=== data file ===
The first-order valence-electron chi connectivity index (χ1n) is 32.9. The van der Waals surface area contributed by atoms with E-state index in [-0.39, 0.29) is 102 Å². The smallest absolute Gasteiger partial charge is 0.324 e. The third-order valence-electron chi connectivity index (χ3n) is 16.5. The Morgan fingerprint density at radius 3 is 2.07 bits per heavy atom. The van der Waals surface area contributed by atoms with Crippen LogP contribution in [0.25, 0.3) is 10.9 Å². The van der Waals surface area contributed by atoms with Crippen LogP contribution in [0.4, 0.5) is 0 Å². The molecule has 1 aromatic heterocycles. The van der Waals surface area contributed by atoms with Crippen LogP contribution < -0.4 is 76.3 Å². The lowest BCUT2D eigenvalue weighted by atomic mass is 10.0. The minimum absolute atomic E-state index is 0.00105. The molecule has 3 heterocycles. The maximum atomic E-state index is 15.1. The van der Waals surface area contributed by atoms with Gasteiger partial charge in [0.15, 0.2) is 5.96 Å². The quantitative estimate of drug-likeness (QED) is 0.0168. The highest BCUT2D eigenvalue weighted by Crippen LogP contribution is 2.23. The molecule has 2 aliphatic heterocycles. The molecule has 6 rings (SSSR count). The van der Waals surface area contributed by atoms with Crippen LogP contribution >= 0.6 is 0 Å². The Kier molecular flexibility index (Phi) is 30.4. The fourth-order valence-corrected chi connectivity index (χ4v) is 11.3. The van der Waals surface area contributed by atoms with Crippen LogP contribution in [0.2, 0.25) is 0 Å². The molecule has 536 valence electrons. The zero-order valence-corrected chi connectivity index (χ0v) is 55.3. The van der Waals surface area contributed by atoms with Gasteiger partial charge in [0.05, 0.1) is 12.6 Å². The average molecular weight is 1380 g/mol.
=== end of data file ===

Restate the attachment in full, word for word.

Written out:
The first-order valence-electron chi connectivity index (χ1n) is 32.9. The van der Waals surface area contributed by atoms with E-state index in [-0.39, 0.29) is 102 Å². The smallest absolute Gasteiger partial charge is 0.324 e. The third-order valence-electron chi connectivity index (χ3n) is 16.5. The Morgan fingerprint density at radius 3 is 2.07 bits per heavy atom. The van der Waals surface area contributed by atoms with Crippen LogP contribution in [0.25, 0.3) is 10.9 Å². The van der Waals surface area contributed by atoms with Crippen LogP contribution in [0.4, 0.5) is 0 Å². The molecule has 1 aromatic heterocycles. The van der Waals surface area contributed by atoms with Crippen LogP contribution < -0.4 is 76.3 Å². The lowest BCUT2D eigenvalue weighted by atomic mass is 10.0. The minimum absolute atomic E-state index is 0.00105. The molecule has 3 heterocycles. The maximum atomic E-state index is 15.1. The van der Waals surface area contributed by atoms with Gasteiger partial charge in [0.15, 0.2) is 5.96 Å². The quantitative estimate of drug-likeness (QED) is 0.0168. The highest BCUT2D eigenvalue weighted by Crippen LogP contribution is 2.23. The molecule has 2 aliphatic heterocycles. The molecule has 6 rings (SSSR count). The van der Waals surface area contributed by atoms with Crippen LogP contribution >= 0.6 is 0 Å². The Kier molecular flexibility index (Phi) is 30.4. The fourth-order valence-corrected chi connectivity index (χ4v) is 11.3. The van der Waals surface area contributed by atoms with Crippen LogP contribution in [0.2, 0.25) is 0 Å². The molecule has 536 valence electrons. The zero-order valence-corrected chi connectivity index (χ0v) is 55.3. The van der Waals surface area contributed by atoms with Gasteiger partial charge in [0.05, 0.1) is 12.6 Å². The average molecular weight is 1380 g/mol.